Amazon, the bookselling & data giant that owns Kindle and Audible, is again under fire—this time for denying libraries access to digital books it publishes, despite the pandemic.
For Immediate Release: Tuesday, November 24 Contact: Lia Holland, firstname.lastname@example.org
Last week, more than 11,000 people signed a petition calling for Amazon to allow libraries to purchase its digital books, and demanding that they cease weaponizing the data that they selectively provide to other publishers.
As the pandemic surges, many libraries are closing their doors and cancelling the lending of physical books. Digital services such as ebooks and audiobooks remain available, but not for any titles that Amazon owns.
Amazon, the bookselling & data giant that owns Kindle, Audible, and Goodreads, refuses to let libraries lend any ebook it publishes, or any audiobook it creates. During the pandemic, checkouts of ebooks from libraries are up 52 percent.
“Amazon’s unchecked and disastrous monopoly is threatening the future of human knowledge and literacy. It is clear to anyone who knows how Amazon operates that public libraries are in danger,” said Lia Holland (she/they), an activist with digital rights organization Fight for the Future. “Amazon’s goal is to create the false perception that public libraries are bad for book sales, so that Amazon Kindle and Audible can supplant libraries and cement a monopoly that would remove the possibility of any competition in the digital book marketplace. Children and low income readers of all ages should never be denied accessible books because they can’t afford to pay Amazon.”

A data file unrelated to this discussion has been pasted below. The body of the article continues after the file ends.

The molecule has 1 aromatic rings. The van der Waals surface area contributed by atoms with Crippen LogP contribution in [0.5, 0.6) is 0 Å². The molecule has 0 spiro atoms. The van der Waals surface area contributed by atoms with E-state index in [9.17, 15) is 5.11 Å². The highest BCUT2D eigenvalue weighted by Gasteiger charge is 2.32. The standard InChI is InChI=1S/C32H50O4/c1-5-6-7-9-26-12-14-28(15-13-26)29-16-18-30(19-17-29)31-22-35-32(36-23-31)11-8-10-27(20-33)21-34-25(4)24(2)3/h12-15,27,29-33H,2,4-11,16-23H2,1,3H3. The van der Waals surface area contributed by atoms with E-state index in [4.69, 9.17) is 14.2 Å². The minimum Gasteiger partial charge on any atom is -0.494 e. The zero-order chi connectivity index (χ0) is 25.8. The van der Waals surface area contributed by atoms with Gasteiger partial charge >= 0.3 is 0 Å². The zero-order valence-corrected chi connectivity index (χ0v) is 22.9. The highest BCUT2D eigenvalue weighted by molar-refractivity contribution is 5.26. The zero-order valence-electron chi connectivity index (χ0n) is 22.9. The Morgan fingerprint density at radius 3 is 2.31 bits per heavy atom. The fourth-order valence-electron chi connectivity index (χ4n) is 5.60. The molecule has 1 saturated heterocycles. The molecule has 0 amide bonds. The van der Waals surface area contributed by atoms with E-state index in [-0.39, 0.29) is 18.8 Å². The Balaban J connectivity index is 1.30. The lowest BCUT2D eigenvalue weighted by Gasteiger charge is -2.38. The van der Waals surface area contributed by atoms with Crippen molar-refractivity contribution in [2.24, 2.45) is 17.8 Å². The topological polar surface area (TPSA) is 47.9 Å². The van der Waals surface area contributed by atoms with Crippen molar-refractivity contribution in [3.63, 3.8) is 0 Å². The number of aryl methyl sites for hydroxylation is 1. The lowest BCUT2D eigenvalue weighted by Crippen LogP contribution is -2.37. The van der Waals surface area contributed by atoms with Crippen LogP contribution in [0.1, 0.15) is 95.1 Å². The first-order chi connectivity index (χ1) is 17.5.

Industry data suggests 75 to 90 percent of one major book publisher’s ebook sales are made through the data-aggregating Amazon Kindle. In 2019, one of the “big five” publishing houses came under fire for asserting, based on data only Amazon could provide, that libraries were “cannibalizing” their sales, and instituting an embargo on newly released e-book sales to libraries. That publisher cancelled their plans after public outcry.
“Amazon’s behavior here will ultimately hurt all of publishing, but in the short term, right now, it is harming low income people, and disabled people,” Holland continued. “Digital books open new realms of accessibility for the reading experience, everything from being able to change font to help with dyslexia to audiobooks for deaf library patrons. To deny these books to public libraries simply because they are in a more accessible format is unconscionable. Especially in this era of disinformation, maintaining access to knowledge and information is an essential investment in the future of humanity—not something that only those who can afford to pay Amazon should have.”
Petitioners also called for a government investigation into Amazon’s monopoly power, and legislation that would enshrine the right of libraries to purchase and loan all books, whatever their format.